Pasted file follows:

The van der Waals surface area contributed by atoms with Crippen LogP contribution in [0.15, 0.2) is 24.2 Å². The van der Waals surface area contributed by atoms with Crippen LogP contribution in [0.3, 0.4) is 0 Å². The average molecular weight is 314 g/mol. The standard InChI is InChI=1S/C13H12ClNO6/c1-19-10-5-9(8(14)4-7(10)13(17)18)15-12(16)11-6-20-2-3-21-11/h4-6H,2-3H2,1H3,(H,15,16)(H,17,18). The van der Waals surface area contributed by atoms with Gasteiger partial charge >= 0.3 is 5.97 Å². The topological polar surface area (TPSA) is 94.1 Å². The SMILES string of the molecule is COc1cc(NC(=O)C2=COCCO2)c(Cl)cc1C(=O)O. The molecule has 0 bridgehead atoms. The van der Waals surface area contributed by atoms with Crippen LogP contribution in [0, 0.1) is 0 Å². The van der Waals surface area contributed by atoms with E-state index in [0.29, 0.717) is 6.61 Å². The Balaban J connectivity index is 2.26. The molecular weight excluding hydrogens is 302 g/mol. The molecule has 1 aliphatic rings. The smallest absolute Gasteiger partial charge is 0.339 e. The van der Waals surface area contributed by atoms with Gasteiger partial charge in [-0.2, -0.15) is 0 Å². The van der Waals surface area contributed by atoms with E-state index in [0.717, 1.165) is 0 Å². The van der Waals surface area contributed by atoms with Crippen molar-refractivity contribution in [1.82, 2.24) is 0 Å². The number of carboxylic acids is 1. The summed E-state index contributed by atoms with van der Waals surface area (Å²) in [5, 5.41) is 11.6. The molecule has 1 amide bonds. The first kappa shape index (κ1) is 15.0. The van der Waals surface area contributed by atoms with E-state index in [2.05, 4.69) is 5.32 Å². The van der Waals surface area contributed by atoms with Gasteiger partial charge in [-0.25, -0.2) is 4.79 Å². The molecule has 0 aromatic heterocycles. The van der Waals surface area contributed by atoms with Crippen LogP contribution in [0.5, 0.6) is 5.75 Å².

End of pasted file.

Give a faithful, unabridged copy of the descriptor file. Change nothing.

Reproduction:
The van der Waals surface area contributed by atoms with Crippen LogP contribution in [0.15, 0.2) is 24.2 Å². The van der Waals surface area contributed by atoms with Crippen LogP contribution in [0.3, 0.4) is 0 Å². The average molecular weight is 314 g/mol. The standard InChI is InChI=1S/C13H12ClNO6/c1-19-10-5-9(8(14)4-7(10)13(17)18)15-12(16)11-6-20-2-3-21-11/h4-6H,2-3H2,1H3,(H,15,16)(H,17,18). The van der Waals surface area contributed by atoms with Gasteiger partial charge >= 0.3 is 5.97 Å². The topological polar surface area (TPSA) is 94.1 Å². The SMILES string of the molecule is COc1cc(NC(=O)C2=COCCO2)c(Cl)cc1C(=O)O. The molecule has 0 bridgehead atoms. The van der Waals surface area contributed by atoms with Crippen LogP contribution in [0, 0.1) is 0 Å². The van der Waals surface area contributed by atoms with E-state index in [0.29, 0.717) is 6.61 Å². The Balaban J connectivity index is 2.26. The molecular weight excluding hydrogens is 302 g/mol. The molecule has 1 aliphatic rings. The smallest absolute Gasteiger partial charge is 0.339 e. The van der Waals surface area contributed by atoms with Gasteiger partial charge in [-0.2, -0.15) is 0 Å². The van der Waals surface area contributed by atoms with E-state index in [0.717, 1.165) is 0 Å². The van der Waals surface area contributed by atoms with Crippen molar-refractivity contribution in [1.82, 2.24) is 0 Å². The number of carboxylic acids is 1. The summed E-state index contributed by atoms with van der Waals surface area (Å²) in [5, 5.41) is 11.6. The molecule has 1 amide bonds. The first kappa shape index (κ1) is 15.0. The van der Waals surface area contributed by atoms with E-state index in [2.05, 4.69) is 5.32 Å². The van der Waals surface area contributed by atoms with Gasteiger partial charge in [-0.25, -0.2) is 4.79 Å². The molecule has 0 aromatic heterocycles. The van der Waals surface area contributed by atoms with Crippen LogP contribution in [0.5, 0.6) is 5.75 Å².